• Pension fund trustees appear to be competing with private investors for the crown of “worst market timer”.
Poor returns

Adding to the problems of choosing the wrong assets are the diminishing returns upon them.

Falling bond yields

Bond yields have been falling since I became an adult more than 30 years ago (though we had a spike in the late 80s / early 90s here in the UK.

  • It’s a result of the central bank focus on controlling inflation (which was admittedly a problem in the 1970s).
  • This has meant that interest rates have steadily fallen, particularly since the 2008 financial crisis.
  • The benchmark 10-year US Treasury yield has fallen from 16% in 1981 down to just 1.5%.

Falling bond coupons

As well as coupons falling, the terms of bonds have been increasing, meaning that pension funds are locked into lower returns for longer.

The public sector

Government liabilities

Perhaps the worst situation is in US public sector funds.

  • Most pension funds use bond yields to discount their future liabilities
  • With yields so low at present, this leads to high current liabilities

The public sector in the US is allowed to choose its own discount rate

  • Officially this is the expected return on the pension fund’s investments
  • In practice, numbers higher even than historic returns are used

These rates are far higher than current bond yields and higher than the true expected returns.

  • They mean that current liabilities are massively underestimated, and deficits are much larger than those reported by the funds.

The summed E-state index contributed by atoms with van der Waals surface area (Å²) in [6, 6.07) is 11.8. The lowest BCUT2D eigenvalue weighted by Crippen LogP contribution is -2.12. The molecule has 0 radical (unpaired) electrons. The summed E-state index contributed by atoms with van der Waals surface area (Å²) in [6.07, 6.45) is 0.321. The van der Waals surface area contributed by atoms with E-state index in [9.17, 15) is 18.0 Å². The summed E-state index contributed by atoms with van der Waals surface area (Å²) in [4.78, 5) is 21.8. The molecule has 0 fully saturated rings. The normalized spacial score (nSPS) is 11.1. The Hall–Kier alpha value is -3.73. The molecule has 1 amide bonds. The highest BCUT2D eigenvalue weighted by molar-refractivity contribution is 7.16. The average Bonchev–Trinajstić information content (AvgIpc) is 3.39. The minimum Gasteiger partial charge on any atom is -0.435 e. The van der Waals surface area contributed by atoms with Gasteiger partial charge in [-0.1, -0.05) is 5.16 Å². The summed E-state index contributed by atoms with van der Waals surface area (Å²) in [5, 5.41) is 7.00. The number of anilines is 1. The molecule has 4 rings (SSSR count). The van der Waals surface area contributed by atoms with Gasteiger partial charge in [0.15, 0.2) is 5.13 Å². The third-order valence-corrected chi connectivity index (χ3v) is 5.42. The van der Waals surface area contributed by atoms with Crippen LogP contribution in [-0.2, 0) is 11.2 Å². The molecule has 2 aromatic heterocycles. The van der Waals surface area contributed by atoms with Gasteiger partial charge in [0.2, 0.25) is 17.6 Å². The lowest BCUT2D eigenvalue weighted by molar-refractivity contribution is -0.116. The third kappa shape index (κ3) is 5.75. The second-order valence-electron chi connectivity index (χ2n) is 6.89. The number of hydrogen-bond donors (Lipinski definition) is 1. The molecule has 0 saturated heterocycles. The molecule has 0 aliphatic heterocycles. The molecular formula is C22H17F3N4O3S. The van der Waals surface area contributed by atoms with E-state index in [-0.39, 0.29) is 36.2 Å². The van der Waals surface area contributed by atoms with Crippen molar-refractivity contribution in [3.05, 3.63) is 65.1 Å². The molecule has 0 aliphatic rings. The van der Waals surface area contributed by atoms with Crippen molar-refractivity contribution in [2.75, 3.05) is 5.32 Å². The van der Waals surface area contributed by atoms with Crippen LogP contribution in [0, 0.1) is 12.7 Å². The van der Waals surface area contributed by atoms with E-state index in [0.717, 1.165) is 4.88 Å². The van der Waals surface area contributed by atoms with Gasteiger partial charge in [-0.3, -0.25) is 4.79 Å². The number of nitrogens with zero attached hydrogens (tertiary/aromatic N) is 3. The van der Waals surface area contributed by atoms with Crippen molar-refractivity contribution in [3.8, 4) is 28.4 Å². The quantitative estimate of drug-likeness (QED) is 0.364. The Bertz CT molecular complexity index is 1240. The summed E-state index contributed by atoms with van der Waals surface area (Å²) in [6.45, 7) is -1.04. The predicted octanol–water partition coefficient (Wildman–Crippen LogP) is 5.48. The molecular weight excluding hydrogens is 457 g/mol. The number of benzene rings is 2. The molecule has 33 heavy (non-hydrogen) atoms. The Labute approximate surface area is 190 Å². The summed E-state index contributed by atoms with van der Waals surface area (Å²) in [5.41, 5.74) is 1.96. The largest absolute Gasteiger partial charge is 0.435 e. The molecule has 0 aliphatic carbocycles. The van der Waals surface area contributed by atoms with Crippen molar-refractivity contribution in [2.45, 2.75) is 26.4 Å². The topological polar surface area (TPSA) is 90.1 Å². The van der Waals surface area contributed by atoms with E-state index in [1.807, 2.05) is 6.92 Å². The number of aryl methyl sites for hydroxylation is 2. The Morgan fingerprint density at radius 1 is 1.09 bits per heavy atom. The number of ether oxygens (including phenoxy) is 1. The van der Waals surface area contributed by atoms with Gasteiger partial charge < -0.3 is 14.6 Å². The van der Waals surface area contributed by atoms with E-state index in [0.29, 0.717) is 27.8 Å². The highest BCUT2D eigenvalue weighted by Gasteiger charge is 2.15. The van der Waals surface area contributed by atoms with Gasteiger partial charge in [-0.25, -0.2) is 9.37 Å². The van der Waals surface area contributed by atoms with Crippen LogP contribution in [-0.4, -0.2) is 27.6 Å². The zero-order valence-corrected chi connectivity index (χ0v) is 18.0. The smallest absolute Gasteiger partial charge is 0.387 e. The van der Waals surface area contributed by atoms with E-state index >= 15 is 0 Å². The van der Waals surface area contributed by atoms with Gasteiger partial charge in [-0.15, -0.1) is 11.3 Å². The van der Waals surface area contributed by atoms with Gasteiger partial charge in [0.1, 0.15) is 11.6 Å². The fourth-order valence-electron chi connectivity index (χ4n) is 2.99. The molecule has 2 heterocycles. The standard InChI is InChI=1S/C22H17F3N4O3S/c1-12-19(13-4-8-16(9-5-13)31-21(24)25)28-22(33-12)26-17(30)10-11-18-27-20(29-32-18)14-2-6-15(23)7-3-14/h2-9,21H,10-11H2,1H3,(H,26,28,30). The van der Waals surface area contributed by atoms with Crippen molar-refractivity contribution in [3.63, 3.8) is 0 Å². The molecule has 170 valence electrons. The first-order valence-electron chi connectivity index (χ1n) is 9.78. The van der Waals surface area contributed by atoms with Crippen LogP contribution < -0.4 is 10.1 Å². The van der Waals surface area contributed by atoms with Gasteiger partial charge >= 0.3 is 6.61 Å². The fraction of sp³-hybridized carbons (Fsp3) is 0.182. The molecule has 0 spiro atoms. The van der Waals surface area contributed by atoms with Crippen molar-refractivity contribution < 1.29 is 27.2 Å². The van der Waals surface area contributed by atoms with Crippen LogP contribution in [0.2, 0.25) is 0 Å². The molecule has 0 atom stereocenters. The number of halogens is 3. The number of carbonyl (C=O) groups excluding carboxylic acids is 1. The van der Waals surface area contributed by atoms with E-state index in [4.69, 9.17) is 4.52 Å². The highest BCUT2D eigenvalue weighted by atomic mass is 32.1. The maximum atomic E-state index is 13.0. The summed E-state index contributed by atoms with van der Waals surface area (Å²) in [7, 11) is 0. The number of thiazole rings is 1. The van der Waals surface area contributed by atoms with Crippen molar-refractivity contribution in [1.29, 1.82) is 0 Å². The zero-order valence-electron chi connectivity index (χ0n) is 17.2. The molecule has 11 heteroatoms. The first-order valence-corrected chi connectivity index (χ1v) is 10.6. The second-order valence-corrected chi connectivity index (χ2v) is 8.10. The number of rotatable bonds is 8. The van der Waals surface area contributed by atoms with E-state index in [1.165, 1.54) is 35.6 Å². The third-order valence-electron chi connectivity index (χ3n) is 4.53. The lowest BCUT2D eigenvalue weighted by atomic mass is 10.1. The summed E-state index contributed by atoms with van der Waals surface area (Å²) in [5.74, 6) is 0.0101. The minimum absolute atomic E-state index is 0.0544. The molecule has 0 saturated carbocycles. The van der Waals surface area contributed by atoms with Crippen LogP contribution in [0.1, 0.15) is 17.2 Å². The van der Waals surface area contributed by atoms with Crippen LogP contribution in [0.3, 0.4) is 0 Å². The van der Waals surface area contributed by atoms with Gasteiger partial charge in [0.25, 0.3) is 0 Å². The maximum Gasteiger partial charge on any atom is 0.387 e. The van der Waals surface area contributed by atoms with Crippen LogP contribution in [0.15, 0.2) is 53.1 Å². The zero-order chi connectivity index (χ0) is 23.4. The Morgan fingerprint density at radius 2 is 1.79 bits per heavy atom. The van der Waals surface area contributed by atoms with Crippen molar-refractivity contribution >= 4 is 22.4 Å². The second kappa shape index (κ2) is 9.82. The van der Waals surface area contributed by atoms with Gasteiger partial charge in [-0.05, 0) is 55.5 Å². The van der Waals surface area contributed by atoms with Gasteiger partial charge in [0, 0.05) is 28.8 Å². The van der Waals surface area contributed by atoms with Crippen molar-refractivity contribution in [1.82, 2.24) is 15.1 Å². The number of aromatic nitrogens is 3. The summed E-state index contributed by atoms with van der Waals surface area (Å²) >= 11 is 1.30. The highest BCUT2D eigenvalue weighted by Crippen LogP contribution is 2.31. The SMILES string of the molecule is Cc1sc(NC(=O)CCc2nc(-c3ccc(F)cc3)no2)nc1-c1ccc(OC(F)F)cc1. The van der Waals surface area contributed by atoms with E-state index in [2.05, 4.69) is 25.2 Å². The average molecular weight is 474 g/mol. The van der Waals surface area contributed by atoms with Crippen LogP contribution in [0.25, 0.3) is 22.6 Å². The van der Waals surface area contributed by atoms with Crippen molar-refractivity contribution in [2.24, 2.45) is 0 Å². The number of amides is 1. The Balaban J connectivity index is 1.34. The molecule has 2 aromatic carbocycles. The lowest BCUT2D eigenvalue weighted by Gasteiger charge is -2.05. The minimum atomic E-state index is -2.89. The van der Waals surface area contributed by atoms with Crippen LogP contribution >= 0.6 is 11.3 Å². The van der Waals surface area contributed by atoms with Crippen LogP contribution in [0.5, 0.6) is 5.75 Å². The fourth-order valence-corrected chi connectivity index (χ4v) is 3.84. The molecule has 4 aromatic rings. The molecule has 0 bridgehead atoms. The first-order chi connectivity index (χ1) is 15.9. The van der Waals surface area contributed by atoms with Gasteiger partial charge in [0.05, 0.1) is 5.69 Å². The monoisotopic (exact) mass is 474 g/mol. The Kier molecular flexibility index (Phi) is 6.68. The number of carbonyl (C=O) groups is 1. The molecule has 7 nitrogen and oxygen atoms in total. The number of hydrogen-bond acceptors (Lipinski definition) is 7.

• A Stanford professor has estimated US public deficits to be $3.4 trn (compared with $562 bn for the S&P 500).

Many countries are in a similar situation, as they operate “pay as you go” pension schemes (today’s workers pay in to fund today’s pensioners).

Government liabilities 2

Bond maths

The 10-year US Treasury rate we met earlier is known as the “risk-free” rate – the return that you can get without taking any risk.

  • This is a very important number in the financial system, used to price all kinds of things from pensions deficits to annuity rates.
See also:  How the UK Saves - NEST Workplace Pension

So back in 1982, with the rate at 16%, a pension fund could invest $100M in Treasuries and receive $16M annually.

  • Now, with rates at 1.5%, they would only get $1.5M annually.

Impact of interest rates

Looked at from the other direction, the fund would need to invest $1.1bn in order to receive the $16M that they received in 1982.

Extra assets needed

Solutions

Potential solutions include working longer, saving more, and lower pension payments (as well as changing the mix of assets in the pension funds).

  • None of these is appealing to the current population, and by extension, to a government that wants to get re-elected.

It is possible that governments will relax the rules to allow pensions to invest in illiquid infrastructure schemes (transport, energy, networks etc).

But it’s also quite likely that we will continue to kick the can down the road until a crisis forces a change of direction.

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For the individual investor, the key factors are:

  1. live within your means and save as much as you can each year
  2. keep costs and taxes to a minimum
  3. diversify your asset allocation, but keep the majority in assets that produce high returns over the long-term (stocks)
Conclusions

I don’t think we’ve covered too much new ground today, but all these FT graphs were just too useful to ignore.

I’ll be back in a couple of weeks with some UK case studies, and then we can wrap up the series with some conclusions.

Until next time.

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Sources
  1. Low Yields, High Stress
  2. Pensions pain: disaster is avoidable
  3. Pensions and ageing populations: the problem explained
  4. Bond mathematics and the scale of pension deficits

 

Mike Rawson

Mike is the owner of 7 Circles, and a private investor living in London. He has been managing his own money for 35 years, with some success.

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Pension Deficits 4 – The Story In Pictures

by Mike Rawson time to read: 4 min